In May, the South African government announced plans to implement a recommendation by the UN Refugee Agency (UNHCR) to end refugee status for Angolans who had fled their country due to the civil war, which ended in 2002. Nearly 6,000 Angolan refugees, the majority of whom live in Cape Town, were given until 31 August to either repatriate to Angola, apply for an exemption in order to remain in South Africa as a refugee, or apply for a temporary residence permit under “relaxed” documentation requirements.
Help desks were set up at Refugee Reception Offices to give the refugees information and help filling out the required forms.
Reluctant to return
Very few of the refugees were interested in returning home. In fact, according to the Scalabrini Centre of Cape Town, which has been assisting Angolans affected by the cessation process, by the August deadline only 11 refugees had done so.
“None of the guys I know want to go back to Angola,” said Manuel Panzo, chairperson of the Congress of Student and Angola Community, a group representing Angolans in South Africa. He described the government of Angola under the leadership of President José Eduardo dos Santos as “a totalitarian regime”, adding that former political activists were “scared to go back”.
Others were reluctant to give up work and family ties that they had established in South Africa over more than a decade of residence.
Two of Angolan refugee Joao Pedro’s three children were born in Cape Town, where he is supporting his family through his job as a pipe fitter. Following the May announcement, he decided to apply for a residence permit, but on approaching the help desk at the Cape Town Refugee Office was told that he would first have to apply for an Angolan passport.
He made the passport application in mid-July, but did not receive his passport before the 31 August deadline. As a result, he missed the three-month window that would have allowed him to apply for a two-year temporary residency permit under relaxed requirements and is now, essentially, undocumented.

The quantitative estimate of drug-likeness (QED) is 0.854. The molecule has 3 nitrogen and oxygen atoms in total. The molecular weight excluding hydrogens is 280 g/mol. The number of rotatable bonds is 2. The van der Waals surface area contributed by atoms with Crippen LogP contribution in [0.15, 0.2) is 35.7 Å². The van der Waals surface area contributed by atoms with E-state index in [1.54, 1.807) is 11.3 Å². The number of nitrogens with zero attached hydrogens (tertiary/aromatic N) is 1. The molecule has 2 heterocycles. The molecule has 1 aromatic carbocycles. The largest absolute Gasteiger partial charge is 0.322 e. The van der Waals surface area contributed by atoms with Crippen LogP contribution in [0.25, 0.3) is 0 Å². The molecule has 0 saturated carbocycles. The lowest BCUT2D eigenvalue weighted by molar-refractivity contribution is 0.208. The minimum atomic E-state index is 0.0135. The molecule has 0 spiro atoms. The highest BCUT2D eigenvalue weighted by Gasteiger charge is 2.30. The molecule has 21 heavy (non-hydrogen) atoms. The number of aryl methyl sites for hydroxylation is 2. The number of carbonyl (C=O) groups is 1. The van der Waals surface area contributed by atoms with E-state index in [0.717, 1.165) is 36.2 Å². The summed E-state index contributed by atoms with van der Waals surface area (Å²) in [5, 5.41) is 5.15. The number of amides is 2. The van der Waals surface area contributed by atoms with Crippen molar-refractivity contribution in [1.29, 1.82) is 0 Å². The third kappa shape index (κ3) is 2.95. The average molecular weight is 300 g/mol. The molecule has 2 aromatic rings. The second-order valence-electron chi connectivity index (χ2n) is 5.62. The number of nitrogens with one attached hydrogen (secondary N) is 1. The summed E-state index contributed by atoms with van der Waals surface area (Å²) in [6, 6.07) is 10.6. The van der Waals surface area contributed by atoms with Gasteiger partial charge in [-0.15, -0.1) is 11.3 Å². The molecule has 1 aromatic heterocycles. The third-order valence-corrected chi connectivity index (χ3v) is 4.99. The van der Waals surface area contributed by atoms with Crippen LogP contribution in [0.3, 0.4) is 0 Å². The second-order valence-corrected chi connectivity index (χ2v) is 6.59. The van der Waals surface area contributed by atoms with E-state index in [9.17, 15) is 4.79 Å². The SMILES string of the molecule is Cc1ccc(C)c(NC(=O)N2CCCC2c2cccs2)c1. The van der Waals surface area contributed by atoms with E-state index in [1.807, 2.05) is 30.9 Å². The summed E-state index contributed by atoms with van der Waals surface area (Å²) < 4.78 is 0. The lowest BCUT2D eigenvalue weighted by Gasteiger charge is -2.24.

Corey Johnson, an advocacy officer with the Scalabrini Centre, said that the majority of Angolan refugees who had applied for passports were in the same situation, but that the Department of Home Affairs has said it will not extend the window.
At a 31 August meeting at the Cape Town Refugee Office between deputy home affairs minister Fatima Chohan and a group of Angolan refugees, Chohan reportedly told the refugees that her department would not be extending any statuses, and that once their passports arrived, they would be required to leave South Africa within two weeks and apply for immigration permits at the South African embassy in Angola. She warned that those who did not comply could be repatriated and denied re-entry into South Africa.
“Concerns were raised by various people that three months probably wasn’t going to be long enough [for the process]. The whole time, [the Department of Home Affairs] said no one would be left undocumented, but here we are,” said Johnson. “It’s been a total about-face on the cessation process and the effects of it are quite severe.”
He added that Scalabrini had already received reports of affected refugees losing their jobs, having problems accessing their bank accounts and being scared to leave their homes due to their lack of documentation.
Lack of communication
Pedro still has his job but said that he would most likely lose it if he had to return to Angola to apply for permits for himself and his wife and children, a process that could take months with no guarantee of the outcome.
“Basically, there’s a lack of communication and a lack of commitment between the three parties - UNHCR, the Angolan government and Home Affairs,” he said. “We feel very disappointed.”
At a meeting between Home Affairs, the Angolan consulate and UNHCR that took place on 6 September, UNHCR advocated for the Angolan government to speed up the issuing of passports and for the South African government to give refugees awaiting their passports or decisions on exemption applications some kind of transitional status that would not leave them undocumented.
“The government is considering these options and how they could be adopted within the existing legal frameworks,” said UNHCR spokesperson Tina Ghelli.
Repeated efforts by IRIN to get the Department of Home Affairs to comment on the issue were unsuccessful.
This article was produced by IRIN News while it was part of the United Nations Office for the Coordination of Humanitarian Affairs. Please send queries on copyright or liability to the UN. For more information: https://shop.un.org/rights-permissions